Let’s build some cables
I told you the other day I had reached the limits of what my homebrew 5500 watt inverter could do. I had a 10kw driver module to install, but it was bigger and was going to need some more cables.
One night I switched the house to grid, ran a power cord from the Sun King for lights and I shut down the inverter for a recon. What I found was that I could use what was in there, but I need to add some cables because a 10kw inverter eats lots more amps than a 5kw unit. I made measurements and notes and buttoned things back up a threw all the switches. Next day I built cables.
John likes me to talk about the basics, so here was a perfect opportunity. If I were building this inverter from scratch, I would use four parallel #6 cables because they would add up to plenty of current and wire that is easy to bend.
I promise we’ll eventually get to the fun stuff, but we gotta do the book learnin’ stuff first.
Let’s start with the cable itself. I’m talking power cables here, for high current. These are cables you might use to join batteries or to go from batteries to inverters. How big do you need? Well, I want to run a 10kw inverter on 48 volts, so it is easy to find out how many amps. 10,000/48= a bit over 200 amps. NOW the question is what size cable do I need?
Look on the internet and you can find ampacity for various gauges of copper wire. I don’t like most of these charts because they relate more to how many amps you can get through the wire without melting the insulation or starting a fire than how much is safe, practical and has little resistance. I have a memory trick I use to come up with numbers I like. I can remember the common household gauges of 12 and 14. You use 12 on 20 amp circuits and 14 on 15 amp circuits in the house, though 14 gauge is banned in some places.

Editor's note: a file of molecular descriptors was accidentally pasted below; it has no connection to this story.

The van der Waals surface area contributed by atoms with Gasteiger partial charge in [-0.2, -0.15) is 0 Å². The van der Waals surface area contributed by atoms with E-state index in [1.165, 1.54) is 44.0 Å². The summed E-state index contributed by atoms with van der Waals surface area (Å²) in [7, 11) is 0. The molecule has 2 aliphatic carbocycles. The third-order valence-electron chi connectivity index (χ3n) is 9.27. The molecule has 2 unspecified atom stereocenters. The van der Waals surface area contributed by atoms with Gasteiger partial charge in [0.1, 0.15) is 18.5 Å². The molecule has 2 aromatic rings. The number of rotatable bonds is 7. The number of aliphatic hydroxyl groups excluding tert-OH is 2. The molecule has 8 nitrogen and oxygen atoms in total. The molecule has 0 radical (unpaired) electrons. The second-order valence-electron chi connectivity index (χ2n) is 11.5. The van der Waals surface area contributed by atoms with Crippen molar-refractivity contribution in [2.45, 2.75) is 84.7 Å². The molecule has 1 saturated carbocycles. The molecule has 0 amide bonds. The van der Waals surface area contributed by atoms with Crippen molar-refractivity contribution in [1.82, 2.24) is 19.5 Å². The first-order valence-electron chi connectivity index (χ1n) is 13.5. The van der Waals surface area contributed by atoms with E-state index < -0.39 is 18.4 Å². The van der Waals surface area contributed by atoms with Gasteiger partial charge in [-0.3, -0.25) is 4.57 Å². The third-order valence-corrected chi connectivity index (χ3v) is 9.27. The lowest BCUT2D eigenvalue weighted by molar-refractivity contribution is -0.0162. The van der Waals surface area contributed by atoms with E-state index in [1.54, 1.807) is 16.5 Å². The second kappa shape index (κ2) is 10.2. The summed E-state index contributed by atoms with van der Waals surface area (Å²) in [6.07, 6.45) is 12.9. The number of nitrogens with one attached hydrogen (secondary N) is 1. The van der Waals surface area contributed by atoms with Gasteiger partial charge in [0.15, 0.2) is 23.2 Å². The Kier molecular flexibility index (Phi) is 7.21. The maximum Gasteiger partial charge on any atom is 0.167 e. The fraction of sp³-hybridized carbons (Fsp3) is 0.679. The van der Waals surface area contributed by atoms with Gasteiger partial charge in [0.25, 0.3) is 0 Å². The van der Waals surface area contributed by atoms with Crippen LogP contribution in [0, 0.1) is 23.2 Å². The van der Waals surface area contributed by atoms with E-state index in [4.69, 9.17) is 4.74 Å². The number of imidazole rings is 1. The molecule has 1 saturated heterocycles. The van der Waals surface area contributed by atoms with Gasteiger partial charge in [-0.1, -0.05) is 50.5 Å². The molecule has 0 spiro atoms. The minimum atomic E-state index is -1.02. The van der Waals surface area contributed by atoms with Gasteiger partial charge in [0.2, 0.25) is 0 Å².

Wires and cables are typically even numbered and if you go down two even steps, you double the capacity. So going from 14 to 10 you double from 15 to 30 amps and from 10 ga. to 6 ga. you double it again to 60 amps. Some charts will say 6ga. will carry a lot more and it will, but it will get hot and drop some volts. If I were making a long cable, I would run less than 60 amps in 6 ga. cable. It boils down to USE A BIG ENOUGH CABLE. Or enough little ones.
But wait! Why am I building 60 amp cables when I need 200 amps? If I went with 4 60 amp cables, filling up all the terminals, I’d be good for 240 amps. No problem.
I’m not going to make it that easy, because the negative line already has a good 2 gauge cable. That’s two steps down from #6, so we double again. That’s a 120 amp cable. Adding my two 60s and we have plenty of amps.
Regardless of whether any of that sank in, we are going to build 6 gauge cables today, because that’s what I need for my project. My favorite cable for this is marine cable. It is fairly tough, very finely stranded and flexible and every strand is tinned. In some cases you might be required to use cable that is UL listed for solar applications. If you are wiring inside your inverter or making cables for your golf car batteries, then use what works for you.
What do we need? Wires, terminals and tools. I have a roll each of black and red #6 cable I’d bought for something else. Having both black and red makes it pretty obvious which is for positive and negative. Here’s a tip, bolt cutters make great cutters if you have a set just for cables. You won’t be happy if you cut the bolt first.
The inverter module came with some terminals that have foldover tabs. They are not my favorite, but they were free and they fit the screws. I also have some heavy duty tinned terminals, too. Terminals, by the way, are sold according to wire size and stud size. Putting #6 wire in a terminal made for 00 gauge wire is not a good plan. Match your terminals to your cables. It’ll mean having more terminals in the bin, but will make for better work.